In 2000, Vicente Fox proposed an infrastructure development plan for Central America soon after he was elected Mexican president. George W. Bush listened: When he was inaugurated a few months later, Bush declared Mexico Washington’s highest foreign policy and national security priority.
Then came Sept. 11, 2001. The wars in Afghanistan, Iraq and Syria followed at a cost of $5.6 trillion, according to a recent study by the Watson Institute at Brown University. That is 280 times the amount Marcelo Ebrard put on the table with Pompeo.
Would there be caravans of migrants heading north from Central America today had Washington partnered with Mexico to make relatively modest investments in regional development programs a couple of decades ago?
There is indeed a history to U.S. development aid to Latin America, and like the Marshall Plan, past efforts were centered on promoting U.S. business interests. President John F. Kennedy launched the Alliance for Progress, which was criticized as being intended mostly to help U.S. business interests, including in this 1968 NBC News report (at 14:37).
Like the Marshall plan and the Alliance for Progress, any U.S. development deal today for Central America to keep Central Americans in Central America will likely have to provide an advantage for U.S. business interests there. With a businessman in the White House, it would be hard not to assume that Trump would use his leverage with Obrabor to push for this in any deal, if he engages Obrador’s proposal at all.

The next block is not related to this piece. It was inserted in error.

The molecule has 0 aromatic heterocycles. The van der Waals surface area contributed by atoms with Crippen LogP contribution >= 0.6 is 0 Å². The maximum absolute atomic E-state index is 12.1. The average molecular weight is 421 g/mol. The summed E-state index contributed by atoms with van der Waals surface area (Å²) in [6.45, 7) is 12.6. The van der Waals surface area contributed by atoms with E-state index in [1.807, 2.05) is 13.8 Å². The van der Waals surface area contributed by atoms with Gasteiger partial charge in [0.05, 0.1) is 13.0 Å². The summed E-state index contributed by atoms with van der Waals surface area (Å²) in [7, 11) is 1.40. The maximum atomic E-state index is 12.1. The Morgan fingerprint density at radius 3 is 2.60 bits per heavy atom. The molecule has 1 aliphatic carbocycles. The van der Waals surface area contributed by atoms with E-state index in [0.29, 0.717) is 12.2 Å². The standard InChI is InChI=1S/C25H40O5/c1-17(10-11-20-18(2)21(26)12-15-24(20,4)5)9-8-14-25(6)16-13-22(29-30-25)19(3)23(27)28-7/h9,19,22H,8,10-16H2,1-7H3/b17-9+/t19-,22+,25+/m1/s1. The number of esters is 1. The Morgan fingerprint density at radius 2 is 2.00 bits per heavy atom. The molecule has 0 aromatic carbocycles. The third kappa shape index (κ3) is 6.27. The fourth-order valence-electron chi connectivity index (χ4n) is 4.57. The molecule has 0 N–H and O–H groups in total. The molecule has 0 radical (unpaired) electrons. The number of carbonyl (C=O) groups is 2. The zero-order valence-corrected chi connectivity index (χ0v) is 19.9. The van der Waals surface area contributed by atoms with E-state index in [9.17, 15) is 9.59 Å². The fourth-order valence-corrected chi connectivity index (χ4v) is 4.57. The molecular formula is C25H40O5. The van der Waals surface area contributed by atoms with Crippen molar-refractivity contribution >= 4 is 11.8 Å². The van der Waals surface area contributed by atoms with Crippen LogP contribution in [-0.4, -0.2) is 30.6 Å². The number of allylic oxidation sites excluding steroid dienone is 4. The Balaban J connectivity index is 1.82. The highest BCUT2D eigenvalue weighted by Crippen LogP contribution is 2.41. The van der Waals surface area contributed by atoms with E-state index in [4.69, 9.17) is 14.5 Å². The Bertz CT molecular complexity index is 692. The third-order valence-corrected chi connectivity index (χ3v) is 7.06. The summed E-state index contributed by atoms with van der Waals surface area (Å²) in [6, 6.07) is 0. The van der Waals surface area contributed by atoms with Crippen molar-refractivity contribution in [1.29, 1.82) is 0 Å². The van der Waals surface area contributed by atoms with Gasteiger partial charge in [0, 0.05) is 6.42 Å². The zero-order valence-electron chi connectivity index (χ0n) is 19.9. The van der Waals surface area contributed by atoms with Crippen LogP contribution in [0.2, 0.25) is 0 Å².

The Mexico proposal has a global context, given that continental Europe and the U.S. share variants of the same problem. Both face unmanageable waves of migrants and refugees from their underdeveloped and war-torn peripheries. Regrettably, both also focus on walls, fences, and other kinds of border security to the neglect of root causes.
U.S.–led interventions in Libya and Syria have driven Europe’s refugee crisis. Continuing Western exploitation of African resources also contributes to the migrant crisis.
At a four-sided summit in Istanbul last month, the leaders of Germany, France, Turkey and Russia presented blueprints to restore Syria to a livable nation to which refugees and migrants could return. The U.S, the major foreign contributor to the Syrian tragedy, did not attend.
For those nations that did, the Istanbul gathering can be counted as no more than a first step. But it suggests how developed Western nations should respond to crises in underdeveloped and non–Western nations that they helped create and now amount to a global security problem. Climate change, which Trump denies, and two decades of neoliberal economic policies, are also among the reasons caravans of Central Americans stream northward.
The West’s role in creating many of the planet’s migration and refugee crises— maybe the majority—needs to be acknowledged and policies should reflect this responsibility. The attendance by France and Germany at the Istanbul gathering gives the U.S. an example to follow towards Mexico and Central America.
Top Photo | A Honduran migrant who traveled through Mexico as part of a caravan of thousands of Central Americans practices scaling the U.S. border wall, in Tijuana, Mexico, Nov. 30, 2018. Rebecca Blackwell | AP
Patrick Lawrence, a correspondent abroad for many years, chiefly for the International Herald Tribune, is a columnist, essayist, author, and lecturer. His most recent book is Time No Longer: Americans After the American Century (Yale). Follow him @thefloutist. His web site is www.patricklawrence.us. Support his work via www.patreon.com/thefloutist.
Source | Consortium News